Kabul, like Karachi, has only one kind of nightlife – a foodie kind of nightlife. But it can be a little bit more risqué/fun that Karachi. While Karachi asks you to bring your own, Kabul serves its own. Kabul has a decent variety of cuisines being served across the city. Thai, Chinese, Indian, Croatian, Middle Eastern and many more. The next few blog entries will showcase some of Kabul’s best eateries. Here’s the first in my ‘Kabul Eats’ series.
If you look up any travel guide to Kabul, you are bound to come across the name L’Atmosphere - a French restaurant/bar catering mainly to the expat community but locals are served too (there are places where locals are denied entry. Colonial much?). L’Atmosphere has three dining areas – an outdoor area, the bar/pub area with sofas and bar stools and a more formal dining area with tables and chairs.
It is located in the Qalla-e-Fatullah area, about 10 minutes away from the central district of Shar Nau. Don’t let the road to L’Atmo intimidate you – it is under construction and basically a mess right now (think Shireen Jinnah colony or Sohrab Goth 10 years ago). However, no road is too hard for a taxi to get to. Security is a bit more relaxed here – the guards will check your bags and ask a couple of ‘friendly’ questions but cameras are allowed and you will not be asked for identification.
We opted to sit in the bar area which was by far the most popular part of the restaurant – occupied mostly by American and European expats. The menu is surprisingly extensive – with crepes, pizzas, pastas, salads, soups, steaks and desserts. Alcohol is not ‘on the menu’ but it is available – beer, whiskey, rum, vodka and wine.
When dining in Kabul, place your order quickly. The food takes a while to arrive, about 20-25 minutes for the soups and salads and even. We ordered a bunch of starters – fried camembert with cherry jam, chicken salad and French onion soup.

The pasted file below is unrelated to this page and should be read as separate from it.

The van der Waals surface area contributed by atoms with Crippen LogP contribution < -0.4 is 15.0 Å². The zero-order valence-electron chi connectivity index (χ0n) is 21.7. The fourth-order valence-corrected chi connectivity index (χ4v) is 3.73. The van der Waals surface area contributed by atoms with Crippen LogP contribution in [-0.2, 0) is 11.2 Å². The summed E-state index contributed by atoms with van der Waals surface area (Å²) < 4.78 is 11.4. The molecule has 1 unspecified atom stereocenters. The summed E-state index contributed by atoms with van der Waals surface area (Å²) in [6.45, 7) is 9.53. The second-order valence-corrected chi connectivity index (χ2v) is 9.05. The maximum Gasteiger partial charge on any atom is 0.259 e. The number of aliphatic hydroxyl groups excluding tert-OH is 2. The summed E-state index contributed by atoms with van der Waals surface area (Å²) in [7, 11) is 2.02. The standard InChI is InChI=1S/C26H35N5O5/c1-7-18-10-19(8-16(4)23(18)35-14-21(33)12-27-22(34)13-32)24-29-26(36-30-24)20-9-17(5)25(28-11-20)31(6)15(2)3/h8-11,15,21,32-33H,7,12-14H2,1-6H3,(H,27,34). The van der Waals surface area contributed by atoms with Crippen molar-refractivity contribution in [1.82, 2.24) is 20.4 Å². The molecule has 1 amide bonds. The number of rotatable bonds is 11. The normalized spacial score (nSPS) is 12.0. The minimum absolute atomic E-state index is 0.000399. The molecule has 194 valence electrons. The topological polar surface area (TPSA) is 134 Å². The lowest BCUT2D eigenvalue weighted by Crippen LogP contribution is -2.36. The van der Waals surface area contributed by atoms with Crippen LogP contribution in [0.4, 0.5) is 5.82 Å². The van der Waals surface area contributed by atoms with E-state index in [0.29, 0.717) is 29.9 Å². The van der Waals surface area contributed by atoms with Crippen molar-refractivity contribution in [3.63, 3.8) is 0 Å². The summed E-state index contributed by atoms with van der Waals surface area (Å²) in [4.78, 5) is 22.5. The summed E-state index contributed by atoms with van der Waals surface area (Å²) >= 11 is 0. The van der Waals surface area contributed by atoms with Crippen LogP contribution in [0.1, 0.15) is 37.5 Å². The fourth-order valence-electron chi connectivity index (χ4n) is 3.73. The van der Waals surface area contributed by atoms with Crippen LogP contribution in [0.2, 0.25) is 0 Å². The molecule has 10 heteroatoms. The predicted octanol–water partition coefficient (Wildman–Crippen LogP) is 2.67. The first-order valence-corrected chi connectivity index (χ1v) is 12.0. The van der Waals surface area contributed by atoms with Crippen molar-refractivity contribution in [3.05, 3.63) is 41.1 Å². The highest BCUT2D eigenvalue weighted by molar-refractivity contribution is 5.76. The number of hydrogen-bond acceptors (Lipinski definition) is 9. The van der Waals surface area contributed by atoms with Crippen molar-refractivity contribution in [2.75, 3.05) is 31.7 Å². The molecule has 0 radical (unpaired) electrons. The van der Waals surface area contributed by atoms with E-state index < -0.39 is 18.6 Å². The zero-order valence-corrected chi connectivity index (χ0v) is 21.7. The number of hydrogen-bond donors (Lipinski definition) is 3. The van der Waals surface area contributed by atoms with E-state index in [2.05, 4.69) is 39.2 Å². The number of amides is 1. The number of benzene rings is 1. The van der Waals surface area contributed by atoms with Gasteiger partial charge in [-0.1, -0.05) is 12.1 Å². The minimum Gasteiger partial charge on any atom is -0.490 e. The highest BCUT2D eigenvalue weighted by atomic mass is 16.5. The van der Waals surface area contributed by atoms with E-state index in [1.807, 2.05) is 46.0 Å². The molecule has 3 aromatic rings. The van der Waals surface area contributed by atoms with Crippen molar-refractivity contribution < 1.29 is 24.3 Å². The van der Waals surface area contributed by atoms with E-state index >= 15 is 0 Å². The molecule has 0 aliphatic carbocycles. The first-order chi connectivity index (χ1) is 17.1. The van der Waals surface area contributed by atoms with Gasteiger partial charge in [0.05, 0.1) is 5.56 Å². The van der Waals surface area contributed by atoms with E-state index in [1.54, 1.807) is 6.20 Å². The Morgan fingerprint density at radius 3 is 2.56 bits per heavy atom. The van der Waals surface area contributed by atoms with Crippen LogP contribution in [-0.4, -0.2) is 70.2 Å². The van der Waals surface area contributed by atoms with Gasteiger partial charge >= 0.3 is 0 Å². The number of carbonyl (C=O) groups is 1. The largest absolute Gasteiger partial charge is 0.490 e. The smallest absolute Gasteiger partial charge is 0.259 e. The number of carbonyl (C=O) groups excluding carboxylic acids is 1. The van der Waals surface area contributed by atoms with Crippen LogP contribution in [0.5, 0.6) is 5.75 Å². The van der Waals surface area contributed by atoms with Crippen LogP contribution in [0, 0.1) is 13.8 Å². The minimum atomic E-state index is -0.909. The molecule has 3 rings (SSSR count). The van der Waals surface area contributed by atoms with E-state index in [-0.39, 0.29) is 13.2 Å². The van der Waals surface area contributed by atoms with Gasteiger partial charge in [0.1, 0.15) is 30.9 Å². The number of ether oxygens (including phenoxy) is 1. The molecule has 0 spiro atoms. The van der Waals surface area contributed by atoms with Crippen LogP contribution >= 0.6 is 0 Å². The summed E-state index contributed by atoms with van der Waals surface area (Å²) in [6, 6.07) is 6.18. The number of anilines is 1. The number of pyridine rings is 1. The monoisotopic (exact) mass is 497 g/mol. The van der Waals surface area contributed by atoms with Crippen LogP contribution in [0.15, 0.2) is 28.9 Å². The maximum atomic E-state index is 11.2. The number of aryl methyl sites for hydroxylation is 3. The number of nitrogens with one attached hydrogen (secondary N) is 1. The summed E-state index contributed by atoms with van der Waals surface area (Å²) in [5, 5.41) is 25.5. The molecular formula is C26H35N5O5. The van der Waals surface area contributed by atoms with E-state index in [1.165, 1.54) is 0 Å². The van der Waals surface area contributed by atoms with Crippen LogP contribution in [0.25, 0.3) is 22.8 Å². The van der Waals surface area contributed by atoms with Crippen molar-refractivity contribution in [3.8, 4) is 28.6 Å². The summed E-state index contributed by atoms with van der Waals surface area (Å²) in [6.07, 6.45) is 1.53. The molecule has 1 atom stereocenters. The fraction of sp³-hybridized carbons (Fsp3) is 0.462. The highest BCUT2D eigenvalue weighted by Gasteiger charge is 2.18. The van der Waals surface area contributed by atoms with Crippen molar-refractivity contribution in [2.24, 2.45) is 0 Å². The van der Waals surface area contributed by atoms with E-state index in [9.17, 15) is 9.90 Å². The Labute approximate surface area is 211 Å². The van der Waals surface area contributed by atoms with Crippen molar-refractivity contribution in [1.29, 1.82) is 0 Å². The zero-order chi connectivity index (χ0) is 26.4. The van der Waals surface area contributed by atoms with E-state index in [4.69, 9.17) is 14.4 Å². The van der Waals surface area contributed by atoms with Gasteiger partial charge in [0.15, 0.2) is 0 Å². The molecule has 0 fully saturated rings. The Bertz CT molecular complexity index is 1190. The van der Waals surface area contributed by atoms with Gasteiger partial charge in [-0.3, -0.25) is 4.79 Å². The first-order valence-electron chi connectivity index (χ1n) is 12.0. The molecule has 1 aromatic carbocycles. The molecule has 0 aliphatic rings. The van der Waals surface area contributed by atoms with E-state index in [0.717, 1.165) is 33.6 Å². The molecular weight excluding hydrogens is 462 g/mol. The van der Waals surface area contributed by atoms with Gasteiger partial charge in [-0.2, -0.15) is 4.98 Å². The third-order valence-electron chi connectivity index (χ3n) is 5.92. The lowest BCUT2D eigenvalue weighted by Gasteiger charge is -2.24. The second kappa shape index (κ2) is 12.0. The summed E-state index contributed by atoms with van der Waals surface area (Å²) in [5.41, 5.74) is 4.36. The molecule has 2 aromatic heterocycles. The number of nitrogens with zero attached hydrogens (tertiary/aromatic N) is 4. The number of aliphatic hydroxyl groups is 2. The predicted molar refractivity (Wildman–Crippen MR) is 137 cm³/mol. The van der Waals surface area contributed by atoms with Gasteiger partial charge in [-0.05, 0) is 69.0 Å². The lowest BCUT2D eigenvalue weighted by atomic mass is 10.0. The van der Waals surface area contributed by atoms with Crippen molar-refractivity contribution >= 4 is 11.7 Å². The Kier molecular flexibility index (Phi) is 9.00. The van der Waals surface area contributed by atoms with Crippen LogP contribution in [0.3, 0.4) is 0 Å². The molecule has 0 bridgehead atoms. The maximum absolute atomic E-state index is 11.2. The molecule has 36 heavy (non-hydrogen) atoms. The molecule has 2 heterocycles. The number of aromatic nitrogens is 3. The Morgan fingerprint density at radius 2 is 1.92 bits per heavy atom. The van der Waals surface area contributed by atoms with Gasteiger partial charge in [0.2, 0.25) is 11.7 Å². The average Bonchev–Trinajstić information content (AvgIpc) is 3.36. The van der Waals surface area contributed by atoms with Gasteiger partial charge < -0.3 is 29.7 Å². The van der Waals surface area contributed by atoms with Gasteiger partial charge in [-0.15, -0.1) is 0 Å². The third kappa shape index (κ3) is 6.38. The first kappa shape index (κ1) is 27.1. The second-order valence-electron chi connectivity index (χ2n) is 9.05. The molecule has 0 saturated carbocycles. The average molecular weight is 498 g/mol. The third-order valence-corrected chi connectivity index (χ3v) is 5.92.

The chicken salad was loaded with a spicy chicken chunks on a bed of ice-berg lettuce, cucumbers and onion and no dressing. Luckily, the chicken was not over-cooked and the vegetables were fresh and crunchy so you don’t really miss out on flavor.
The French onion soup was perfect for the cold Kabul evening. I would have liked a more bodied soup though.
The fried Camembert was a quick reminder that we were in fact still in Kabul. No complaints about the cheese but the sweet, bottled cherry jam gave it all away. The hot cheese on bread still works though.
The Nordic crepes were STUFFED with lots and lots of salmon – a real treat in a landlocked Afghanistan. The crepe itself was light and soft. My company could not wait until I took a picture, hence, half a crepe only in the picture
Pizza has got to be the world’s favorite comfort food. No matter where you come from and where you are eating, pizza is bound to make you feel at home. L’Atmosphere has a range of pizzas – easily categorized by the toppings/meat on them – chicken, beef, cheese and so on. We ordered the chicken. The pizza was fairly large – to be easily shared between two as a main.
After a really ambitious ‘Western meal’ we ended our indulgence with a chocolate crepe and ice-cream.
The entire meal along with drinks (including alcoholic ones) cost about $150 for the four of us. Remember, expat dining in Kabul is expensive as it is limited and exclusive. L'Atmosphere is where the well-heeled expats come to play so you know what to expect.
And a very big thank you to Kabul's finest violin teacher - my friend William Harvey for taking me to L'Atmo (because real expats call it L'Atmo)
AND the biggest thank you of all to the Friedrich Ebert Foundation in Pakistan and Afghanistan for letting me bring Kabul that much closer to Karachi - as part of the Af-Pak Journalism Fellowship Exchange Program - Understanding the Neighbour.